A beetle creeps along the ground. Moving slowly and silently, it creeps up on you. When you feel the touch of tiny insect legs on your skin, you shudder, because bugs give you the creeps.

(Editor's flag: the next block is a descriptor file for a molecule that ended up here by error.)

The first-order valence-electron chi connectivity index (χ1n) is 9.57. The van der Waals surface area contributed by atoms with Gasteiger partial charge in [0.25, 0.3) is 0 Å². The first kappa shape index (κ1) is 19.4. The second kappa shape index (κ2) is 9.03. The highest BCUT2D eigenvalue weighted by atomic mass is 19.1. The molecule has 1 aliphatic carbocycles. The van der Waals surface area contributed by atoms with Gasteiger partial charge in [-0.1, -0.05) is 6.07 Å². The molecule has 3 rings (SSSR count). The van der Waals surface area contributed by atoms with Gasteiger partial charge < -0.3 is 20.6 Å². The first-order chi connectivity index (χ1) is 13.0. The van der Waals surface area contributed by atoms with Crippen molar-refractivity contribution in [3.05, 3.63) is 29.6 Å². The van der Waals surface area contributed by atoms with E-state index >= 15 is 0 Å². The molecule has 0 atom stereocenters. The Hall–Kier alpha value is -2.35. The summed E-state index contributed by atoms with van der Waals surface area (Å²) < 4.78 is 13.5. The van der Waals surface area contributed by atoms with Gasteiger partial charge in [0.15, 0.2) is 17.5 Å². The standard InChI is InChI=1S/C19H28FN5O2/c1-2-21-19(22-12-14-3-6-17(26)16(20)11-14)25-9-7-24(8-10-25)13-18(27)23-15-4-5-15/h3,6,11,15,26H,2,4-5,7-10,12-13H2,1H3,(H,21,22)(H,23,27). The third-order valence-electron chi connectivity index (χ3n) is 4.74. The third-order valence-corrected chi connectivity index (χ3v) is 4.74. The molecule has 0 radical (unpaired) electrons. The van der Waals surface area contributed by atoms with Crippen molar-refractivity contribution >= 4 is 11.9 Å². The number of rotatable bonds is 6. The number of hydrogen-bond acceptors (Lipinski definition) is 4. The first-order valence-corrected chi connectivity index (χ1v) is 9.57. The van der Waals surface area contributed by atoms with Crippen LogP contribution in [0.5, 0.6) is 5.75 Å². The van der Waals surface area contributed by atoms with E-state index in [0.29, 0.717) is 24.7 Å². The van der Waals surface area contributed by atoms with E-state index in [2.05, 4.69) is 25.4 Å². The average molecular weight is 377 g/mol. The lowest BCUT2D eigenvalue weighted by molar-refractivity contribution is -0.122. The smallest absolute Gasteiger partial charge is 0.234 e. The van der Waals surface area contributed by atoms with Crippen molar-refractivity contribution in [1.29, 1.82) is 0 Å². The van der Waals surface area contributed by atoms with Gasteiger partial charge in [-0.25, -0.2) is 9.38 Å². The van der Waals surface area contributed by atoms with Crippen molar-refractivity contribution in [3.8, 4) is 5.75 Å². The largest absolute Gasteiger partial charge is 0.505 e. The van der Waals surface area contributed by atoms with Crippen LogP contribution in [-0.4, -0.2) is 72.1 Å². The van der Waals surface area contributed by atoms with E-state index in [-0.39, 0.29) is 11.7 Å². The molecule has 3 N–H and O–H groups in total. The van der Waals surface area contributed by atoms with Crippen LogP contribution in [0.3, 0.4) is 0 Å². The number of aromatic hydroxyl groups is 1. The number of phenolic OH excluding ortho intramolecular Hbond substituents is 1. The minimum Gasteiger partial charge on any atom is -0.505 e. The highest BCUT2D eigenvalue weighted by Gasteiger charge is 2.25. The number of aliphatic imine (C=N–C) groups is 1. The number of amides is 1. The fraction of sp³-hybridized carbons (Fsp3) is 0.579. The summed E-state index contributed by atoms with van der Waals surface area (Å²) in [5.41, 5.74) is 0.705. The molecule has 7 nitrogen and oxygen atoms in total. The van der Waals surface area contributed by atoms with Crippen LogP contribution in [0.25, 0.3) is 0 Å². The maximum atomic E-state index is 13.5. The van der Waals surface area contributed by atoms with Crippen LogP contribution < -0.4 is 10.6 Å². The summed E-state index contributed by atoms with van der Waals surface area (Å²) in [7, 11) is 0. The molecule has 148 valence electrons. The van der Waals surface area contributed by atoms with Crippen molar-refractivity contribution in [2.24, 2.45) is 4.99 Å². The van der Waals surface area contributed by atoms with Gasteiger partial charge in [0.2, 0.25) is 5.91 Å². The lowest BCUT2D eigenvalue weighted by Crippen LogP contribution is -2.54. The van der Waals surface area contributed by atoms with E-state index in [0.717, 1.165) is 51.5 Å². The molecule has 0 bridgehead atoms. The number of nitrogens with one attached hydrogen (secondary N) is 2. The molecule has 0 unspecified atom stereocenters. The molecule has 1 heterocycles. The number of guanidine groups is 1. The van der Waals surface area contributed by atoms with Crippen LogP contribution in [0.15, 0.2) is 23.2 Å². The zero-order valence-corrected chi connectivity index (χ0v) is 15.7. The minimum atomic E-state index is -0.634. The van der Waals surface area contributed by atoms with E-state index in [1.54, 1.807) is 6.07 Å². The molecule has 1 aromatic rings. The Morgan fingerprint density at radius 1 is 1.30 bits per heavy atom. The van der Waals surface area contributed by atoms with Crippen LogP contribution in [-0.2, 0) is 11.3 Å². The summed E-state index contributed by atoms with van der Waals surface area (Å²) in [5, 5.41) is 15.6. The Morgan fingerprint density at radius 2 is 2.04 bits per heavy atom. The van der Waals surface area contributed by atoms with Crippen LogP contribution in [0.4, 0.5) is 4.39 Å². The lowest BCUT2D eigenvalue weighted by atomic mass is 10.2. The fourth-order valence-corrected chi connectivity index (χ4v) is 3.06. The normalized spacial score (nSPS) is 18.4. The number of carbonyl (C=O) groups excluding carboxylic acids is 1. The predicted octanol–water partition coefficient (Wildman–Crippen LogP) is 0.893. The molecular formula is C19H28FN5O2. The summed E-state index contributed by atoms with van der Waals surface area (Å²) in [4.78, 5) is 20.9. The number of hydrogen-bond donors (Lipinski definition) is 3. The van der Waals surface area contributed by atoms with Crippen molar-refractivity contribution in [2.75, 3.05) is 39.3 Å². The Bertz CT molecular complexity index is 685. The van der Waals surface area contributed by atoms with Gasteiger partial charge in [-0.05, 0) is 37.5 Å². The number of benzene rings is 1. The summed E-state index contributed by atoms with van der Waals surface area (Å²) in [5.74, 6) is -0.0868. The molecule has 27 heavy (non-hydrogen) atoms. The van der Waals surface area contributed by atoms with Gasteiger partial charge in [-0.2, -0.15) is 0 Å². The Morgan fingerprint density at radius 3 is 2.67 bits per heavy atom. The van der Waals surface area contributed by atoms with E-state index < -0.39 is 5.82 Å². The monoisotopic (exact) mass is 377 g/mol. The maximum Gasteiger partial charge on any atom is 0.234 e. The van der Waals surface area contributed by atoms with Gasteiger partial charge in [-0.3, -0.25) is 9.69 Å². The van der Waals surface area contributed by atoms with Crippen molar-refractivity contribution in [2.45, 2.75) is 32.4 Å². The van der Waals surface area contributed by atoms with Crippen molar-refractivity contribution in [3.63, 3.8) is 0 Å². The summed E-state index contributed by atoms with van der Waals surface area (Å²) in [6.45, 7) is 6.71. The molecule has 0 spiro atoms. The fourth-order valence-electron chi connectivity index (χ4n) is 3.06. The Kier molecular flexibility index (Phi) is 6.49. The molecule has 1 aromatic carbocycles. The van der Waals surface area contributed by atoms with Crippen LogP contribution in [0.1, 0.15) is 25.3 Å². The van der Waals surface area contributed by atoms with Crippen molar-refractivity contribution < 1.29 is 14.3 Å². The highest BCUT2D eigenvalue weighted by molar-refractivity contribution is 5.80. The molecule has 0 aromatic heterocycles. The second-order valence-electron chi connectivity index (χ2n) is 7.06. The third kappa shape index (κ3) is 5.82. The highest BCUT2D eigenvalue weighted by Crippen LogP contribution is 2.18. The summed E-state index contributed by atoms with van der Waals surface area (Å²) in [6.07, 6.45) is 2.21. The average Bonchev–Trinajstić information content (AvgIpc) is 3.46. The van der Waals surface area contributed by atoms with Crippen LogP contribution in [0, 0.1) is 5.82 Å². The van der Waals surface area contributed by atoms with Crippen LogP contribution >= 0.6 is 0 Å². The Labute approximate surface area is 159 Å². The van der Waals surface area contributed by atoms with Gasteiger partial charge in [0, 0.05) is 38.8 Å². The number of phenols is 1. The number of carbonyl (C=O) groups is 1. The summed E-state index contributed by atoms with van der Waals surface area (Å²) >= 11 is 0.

Creep has a long history and a subtle variety of meanings. In its earliest recorded usage, it described the movement of legless creatures like snakes and worms. By the sixteenth century, creep meant "move slowly" and "move with stealth" like when you creep up to your brother to startle him. Charles Dickens coined the phrase, the creeps, to suggest the shuddering sensation you get when you see something gross and scary. A creep is a person who makes your skin crawl, a meaning that has been used in American English since 1935.